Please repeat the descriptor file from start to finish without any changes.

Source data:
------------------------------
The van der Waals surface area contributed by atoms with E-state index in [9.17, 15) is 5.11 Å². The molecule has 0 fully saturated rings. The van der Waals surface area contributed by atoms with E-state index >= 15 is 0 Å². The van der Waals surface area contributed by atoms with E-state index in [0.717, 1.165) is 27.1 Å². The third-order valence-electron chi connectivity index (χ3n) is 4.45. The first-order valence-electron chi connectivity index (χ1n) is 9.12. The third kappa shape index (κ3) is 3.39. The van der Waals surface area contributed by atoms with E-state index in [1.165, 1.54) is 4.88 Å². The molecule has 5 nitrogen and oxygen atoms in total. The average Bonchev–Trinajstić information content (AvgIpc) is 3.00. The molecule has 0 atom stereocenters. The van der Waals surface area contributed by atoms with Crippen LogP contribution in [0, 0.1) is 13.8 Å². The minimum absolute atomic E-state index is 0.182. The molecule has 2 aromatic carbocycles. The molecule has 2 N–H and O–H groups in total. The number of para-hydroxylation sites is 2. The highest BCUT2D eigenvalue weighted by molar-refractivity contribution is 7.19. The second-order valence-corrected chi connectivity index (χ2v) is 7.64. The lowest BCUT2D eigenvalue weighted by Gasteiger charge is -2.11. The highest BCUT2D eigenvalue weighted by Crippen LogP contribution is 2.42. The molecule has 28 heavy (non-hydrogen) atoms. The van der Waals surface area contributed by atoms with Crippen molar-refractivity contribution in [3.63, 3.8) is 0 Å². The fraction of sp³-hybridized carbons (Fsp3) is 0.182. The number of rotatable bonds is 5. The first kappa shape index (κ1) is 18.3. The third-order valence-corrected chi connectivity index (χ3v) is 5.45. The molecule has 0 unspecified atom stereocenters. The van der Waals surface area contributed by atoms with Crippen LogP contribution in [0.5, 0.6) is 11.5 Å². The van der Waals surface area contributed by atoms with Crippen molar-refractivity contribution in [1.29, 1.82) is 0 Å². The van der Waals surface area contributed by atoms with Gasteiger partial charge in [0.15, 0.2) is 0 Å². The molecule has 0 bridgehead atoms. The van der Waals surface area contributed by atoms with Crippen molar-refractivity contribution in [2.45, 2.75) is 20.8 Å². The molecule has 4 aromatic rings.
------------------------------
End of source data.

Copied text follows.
The van der Waals surface area contributed by atoms with E-state index in [9.17, 15) is 5.11 Å². The molecule has 0 fully saturated rings. The van der Waals surface area contributed by atoms with E-state index >= 15 is 0 Å². The van der Waals surface area contributed by atoms with E-state index in [0.717, 1.165) is 27.1 Å². The third-order valence-electron chi connectivity index (χ3n) is 4.45. The first-order valence-electron chi connectivity index (χ1n) is 9.12. The third kappa shape index (κ3) is 3.39. The van der Waals surface area contributed by atoms with E-state index in [1.165, 1.54) is 4.88 Å². The molecule has 5 nitrogen and oxygen atoms in total. The average Bonchev–Trinajstić information content (AvgIpc) is 3.00. The molecule has 0 atom stereocenters. The van der Waals surface area contributed by atoms with Crippen LogP contribution in [0, 0.1) is 13.8 Å². The minimum absolute atomic E-state index is 0.182. The molecule has 2 aromatic carbocycles. The molecule has 2 N–H and O–H groups in total. The number of para-hydroxylation sites is 2. The highest BCUT2D eigenvalue weighted by molar-refractivity contribution is 7.19. The second-order valence-corrected chi connectivity index (χ2v) is 7.64. The lowest BCUT2D eigenvalue weighted by Gasteiger charge is -2.11. The highest BCUT2D eigenvalue weighted by Crippen LogP contribution is 2.42. The molecule has 28 heavy (non-hydrogen) atoms. The van der Waals surface area contributed by atoms with Crippen molar-refractivity contribution in [3.63, 3.8) is 0 Å². The fraction of sp³-hybridized carbons (Fsp3) is 0.182. The number of rotatable bonds is 5. The first kappa shape index (κ1) is 18.3. The third-order valence-corrected chi connectivity index (χ3v) is 5.45. The molecule has 0 unspecified atom stereocenters. The van der Waals surface area contributed by atoms with Crippen LogP contribution in [0.5, 0.6) is 11.5 Å². The van der Waals surface area contributed by atoms with Crippen molar-refractivity contribution in [1.29, 1.82) is 0 Å². The van der Waals surface area contributed by atoms with Gasteiger partial charge in [0.15, 0.2) is 0 Å². The molecule has 0 bridgehead atoms. The van der Waals surface area contributed by atoms with Crippen molar-refractivity contribution in [2.45, 2.75) is 20.8 Å². The molecule has 4 aromatic rings.